This, though, hasn't stopped a well-known general twitterer by the name of Sunny Hundal from writing in defence of his habit. What critics of the "Twitter-Mob" don't seem to understand, he says, "is that these are real people ... trying to do something about the world around them". Well, you won't hear a word against "real people" in this column. Indeed, in so far as we have a preference, we prefer real to unreal people any day.

But the argument against the bulk of twitter sites, in whatever form the internet facilitates them, is not that the participants don't care about the world around them but that they are too angry, often too incoherent and inarticulate, and too lacking in a sense of the tragic, to make the slightest sense of it. You can always tell when someone's tragic sense is faulty: he turns abusive. Sunny Hundal describes one journalist's defence of another, in the face of a concerted twitter attack, as "piss-poor". Not a persuasive argument, piss-poor, but then persuasion isn't the name of the game. Abuse is the name of the game. You Bliar, Blair. You Socialist, Obama. You twat, whatever your name is. God, maybe. You twat, God!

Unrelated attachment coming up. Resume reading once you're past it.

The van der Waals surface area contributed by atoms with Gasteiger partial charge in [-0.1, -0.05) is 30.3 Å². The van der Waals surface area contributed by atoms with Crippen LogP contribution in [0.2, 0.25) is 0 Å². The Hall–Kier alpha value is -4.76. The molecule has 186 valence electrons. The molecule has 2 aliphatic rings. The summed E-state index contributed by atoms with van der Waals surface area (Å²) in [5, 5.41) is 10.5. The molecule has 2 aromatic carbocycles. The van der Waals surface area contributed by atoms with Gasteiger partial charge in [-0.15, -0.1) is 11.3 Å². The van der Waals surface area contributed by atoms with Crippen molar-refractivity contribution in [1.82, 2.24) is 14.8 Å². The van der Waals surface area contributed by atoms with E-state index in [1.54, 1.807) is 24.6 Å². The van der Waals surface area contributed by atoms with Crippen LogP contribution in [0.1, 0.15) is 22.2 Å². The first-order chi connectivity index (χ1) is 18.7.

Sunny Hundal cites approvingly a fellow-twitterer called Anton Vowl, if that's his real name and not just an anagram of Wanton Lov. I went in search of one of his postings, another defence of the craft of twittering as practised – yes, you've guessed it – by "real people, who think for themselves". It contains a warning to journalists (ie not real people) that if lots of twitterers are "saying you stink ... it could just be because you stink".

Now just as we are for real people in this column, so are we for lively disputatiousness and witty badinage. But telling people they "stink" belongs to neither category. Nor does calling them an "arse" (Anton Vowl) or delineating their work as "cobblers" (Anton Vowl).

Forget the inelegance, it's the intellectual laziness we should be concerned about, the confidence that it will pass muster as serious comment in this most idle of media, where mere opinion mistakes itself for thought, and mere disagreement poses as judgement. Ambiguity? In the twittersphere? Not a chance. Here, no distinction is made between modes of discourse: nothing on which you pronounce is ever teasing, ironic, tentative or experimental; everything is a statement of brute conviction against which you measure your own. The man for whom life is tragic accepts there may be wisdom in views which do not tally with his, doubts the value of "views" altogether, and takes pleasure in knowing that there are people of substance – religious men and atheists, the godly and the ungodly – with whom he will never see eye to eye. The clown holds that everyone who doesn't believe what he believes is a wanker or an arse.

'The Bible: A History, Part 1 – Creation', written and presented by Howard Jacobson, is on Channel 4 tomorrow at 7pm